30 June 2017
Danish utility provider Dong Energy's initial public offering (IPO) of its shares on Nasdaq Copenhagen, in June 2016, was the largest European stock market listing for five years, raising DKK 19.7 billion ($2.6 billion).
The listing was successful because it gave institutional and retail investors the chance to buy into a fast-growing sector and a business that will soon be among the largest listed pure-play renewable energy companies, said Marianne Wiinholt, Dong's chief financial officer.
The IPO signalled part of a larger determination to move to renewable energy, which has since led to the sale of its upstream oil and gas business to British company Ineos, in a deal worth more than $1.1 billion, in May 2017.
Dong is one of the leading offshore wind farm developers and operators, having built more than a quarter of the world's offshore deployments.
Wiinholt told Environmental Finance the Danish company wants to expand installed wind farm capacity to 6.5GW by 2020, and to between 11GW and 12GW by 2025 – a target initially set in 2013, when its installed capacity was 1.7GW. It also wants to continue to reduce the cost of electricity from offshore wind through industrialisation, economies of scale and innovation.
"We are confident that the rapid technological progress in offshore wind means that the technology will soon compete with fossil fuels in terms of cost," she said.
"In the last 12 months we secured the world's first subsidy-free licences for offshore wind projects in Germany, and we broke an industry milestone as the first [company] to achieve a strike price visibly below €100 per MWh with the Dutch Borssele 1 & 2 offshore wind farms," Wiinholt said.
In addition, Dong's portfolio of offshore wind projects for construction after 2020, in the US and Taiwan, is "progressing steadily", she added.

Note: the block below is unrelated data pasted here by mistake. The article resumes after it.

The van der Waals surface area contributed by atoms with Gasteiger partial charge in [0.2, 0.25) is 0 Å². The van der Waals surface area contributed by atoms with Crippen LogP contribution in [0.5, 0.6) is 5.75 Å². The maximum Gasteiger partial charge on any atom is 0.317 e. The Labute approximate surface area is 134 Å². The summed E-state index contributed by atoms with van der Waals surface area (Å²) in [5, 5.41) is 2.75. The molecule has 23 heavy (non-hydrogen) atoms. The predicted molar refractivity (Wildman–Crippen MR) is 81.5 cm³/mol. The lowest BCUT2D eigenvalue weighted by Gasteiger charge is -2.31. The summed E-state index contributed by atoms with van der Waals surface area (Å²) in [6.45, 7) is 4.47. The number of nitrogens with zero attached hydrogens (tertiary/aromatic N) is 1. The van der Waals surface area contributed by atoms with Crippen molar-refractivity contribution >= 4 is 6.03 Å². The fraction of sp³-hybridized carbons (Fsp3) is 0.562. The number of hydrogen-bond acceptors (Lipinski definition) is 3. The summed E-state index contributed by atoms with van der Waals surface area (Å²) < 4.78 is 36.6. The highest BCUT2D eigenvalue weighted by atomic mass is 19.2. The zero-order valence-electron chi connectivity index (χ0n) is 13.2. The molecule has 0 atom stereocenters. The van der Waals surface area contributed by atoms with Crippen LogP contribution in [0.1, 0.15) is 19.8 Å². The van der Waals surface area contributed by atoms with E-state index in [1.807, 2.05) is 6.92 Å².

"We are confident that the rapid technological progress in offshore wind means that the technology will soon compete with fossil fuels in terms of cost"
- Marianne Wiinholt, DONG Energy
The results of Dong Energy's IPO included a final offer price of DKK 235 ($35.72) per share, leading to a market capitalisation of DKK 98.2 billion. The company's shares were officially listed on 9 June, 2016.
The listing raised a gross DKK 17 billion for the Danish state and a consortium of investors led by Goldman Sachs.
This flotation meant a Goldman-led consortium doubled a DKK 8 billion investment made two and a half years before.
The transaction was controversial in Denmark because of the terms of the deal, which included special veto rights over big investment decisions and strategy changes. There was also anger about Goldman's use of a Luxembourg-based investment vehicle owned by Cayman Islands and Delaware shareholders.
At the time, nearly 200,000 people signed an online petition against the deal.
One of the three members of the minority coalition that ruled the country left the government, while the Danish prime minister at the time, Helle Thorning-Schmidt, resisted pressure to resign.
The Kingdom of Denmark, the company's majority shareholder, sold part of its shareholding, and maintained a 50.1% shareholding. Goldman retained a 13.4% stake.
The total number of shares sold in the offering was 72.8 million, 17.4% of the company's share capital. The gross proceeds from the offering amounted to DKK 17.1 billion, which rose to DKK 19.7 billion after the exercising of an overallotment option.
Dong announced in September 2015 its plans for an IPO within 18 months, having previously cancelled plans to list three times before.
JP Morgan Securities, Morgan Stanley, and Nordea Markets (a division of Nordea Bank) were joint global coordinators and joint bookrunners.
Citigroup Global Markets, Danske Bank and UBS were joint bookrunners. ABG Sundal Collier, Norge, Rabobank and RBC Europe Limited (trading as RBC Capital Markets) were co-lead managers.
Lazard was financial advisor to Dong Energy and Rothschild was financial advisor to the Kingdom of Denmark.
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